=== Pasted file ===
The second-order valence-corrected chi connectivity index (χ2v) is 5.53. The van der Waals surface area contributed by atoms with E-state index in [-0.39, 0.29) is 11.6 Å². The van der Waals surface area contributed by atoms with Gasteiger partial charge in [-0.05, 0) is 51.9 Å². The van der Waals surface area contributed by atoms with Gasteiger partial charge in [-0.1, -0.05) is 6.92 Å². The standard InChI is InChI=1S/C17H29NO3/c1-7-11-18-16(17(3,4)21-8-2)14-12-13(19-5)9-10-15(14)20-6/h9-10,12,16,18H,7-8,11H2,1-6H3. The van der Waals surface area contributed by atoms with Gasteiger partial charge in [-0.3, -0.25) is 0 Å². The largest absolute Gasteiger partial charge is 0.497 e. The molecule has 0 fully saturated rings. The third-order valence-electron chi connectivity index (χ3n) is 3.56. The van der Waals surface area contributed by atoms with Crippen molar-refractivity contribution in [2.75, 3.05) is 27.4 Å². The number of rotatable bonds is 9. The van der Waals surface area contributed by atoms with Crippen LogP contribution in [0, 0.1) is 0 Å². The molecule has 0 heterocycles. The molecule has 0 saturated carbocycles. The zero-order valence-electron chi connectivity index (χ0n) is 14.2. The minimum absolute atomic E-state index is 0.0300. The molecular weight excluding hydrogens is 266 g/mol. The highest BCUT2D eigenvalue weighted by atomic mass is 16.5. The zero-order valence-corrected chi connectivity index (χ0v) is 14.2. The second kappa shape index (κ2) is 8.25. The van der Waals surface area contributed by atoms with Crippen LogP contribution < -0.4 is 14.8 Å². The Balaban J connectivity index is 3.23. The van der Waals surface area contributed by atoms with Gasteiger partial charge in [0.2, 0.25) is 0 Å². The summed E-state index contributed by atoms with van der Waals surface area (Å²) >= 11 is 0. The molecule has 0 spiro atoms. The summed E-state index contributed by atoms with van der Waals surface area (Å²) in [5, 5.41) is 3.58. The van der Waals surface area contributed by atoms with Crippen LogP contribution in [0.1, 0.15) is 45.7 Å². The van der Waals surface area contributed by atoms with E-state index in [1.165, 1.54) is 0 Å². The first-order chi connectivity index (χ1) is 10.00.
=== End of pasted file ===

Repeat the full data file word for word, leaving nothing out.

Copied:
The second-order valence-corrected chi connectivity index (χ2v) is 5.53. The van der Waals surface area contributed by atoms with E-state index in [-0.39, 0.29) is 11.6 Å². The van der Waals surface area contributed by atoms with Gasteiger partial charge in [-0.05, 0) is 51.9 Å². The van der Waals surface area contributed by atoms with Gasteiger partial charge in [-0.1, -0.05) is 6.92 Å². The standard InChI is InChI=1S/C17H29NO3/c1-7-11-18-16(17(3,4)21-8-2)14-12-13(19-5)9-10-15(14)20-6/h9-10,12,16,18H,7-8,11H2,1-6H3. The van der Waals surface area contributed by atoms with Gasteiger partial charge in [-0.3, -0.25) is 0 Å². The largest absolute Gasteiger partial charge is 0.497 e. The molecule has 0 fully saturated rings. The third-order valence-electron chi connectivity index (χ3n) is 3.56. The van der Waals surface area contributed by atoms with Crippen molar-refractivity contribution in [2.75, 3.05) is 27.4 Å². The number of rotatable bonds is 9. The van der Waals surface area contributed by atoms with Crippen LogP contribution in [0, 0.1) is 0 Å². The molecule has 0 heterocycles. The molecule has 0 saturated carbocycles. The zero-order valence-electron chi connectivity index (χ0n) is 14.2. The minimum absolute atomic E-state index is 0.0300. The molecular weight excluding hydrogens is 266 g/mol. The highest BCUT2D eigenvalue weighted by atomic mass is 16.5. The zero-order valence-corrected chi connectivity index (χ0v) is 14.2. The second kappa shape index (κ2) is 8.25. The van der Waals surface area contributed by atoms with Crippen LogP contribution < -0.4 is 14.8 Å². The Balaban J connectivity index is 3.23. The van der Waals surface area contributed by atoms with Gasteiger partial charge in [0.2, 0.25) is 0 Å². The summed E-state index contributed by atoms with van der Waals surface area (Å²) >= 11 is 0. The molecule has 0 spiro atoms. The summed E-state index contributed by atoms with van der Waals surface area (Å²) in [5, 5.41) is 3.58. The van der Waals surface area contributed by atoms with Crippen LogP contribution in [0.1, 0.15) is 45.7 Å². The van der Waals surface area contributed by atoms with E-state index in [1.165, 1.54) is 0 Å². The first-order chi connectivity index (χ1) is 10.00.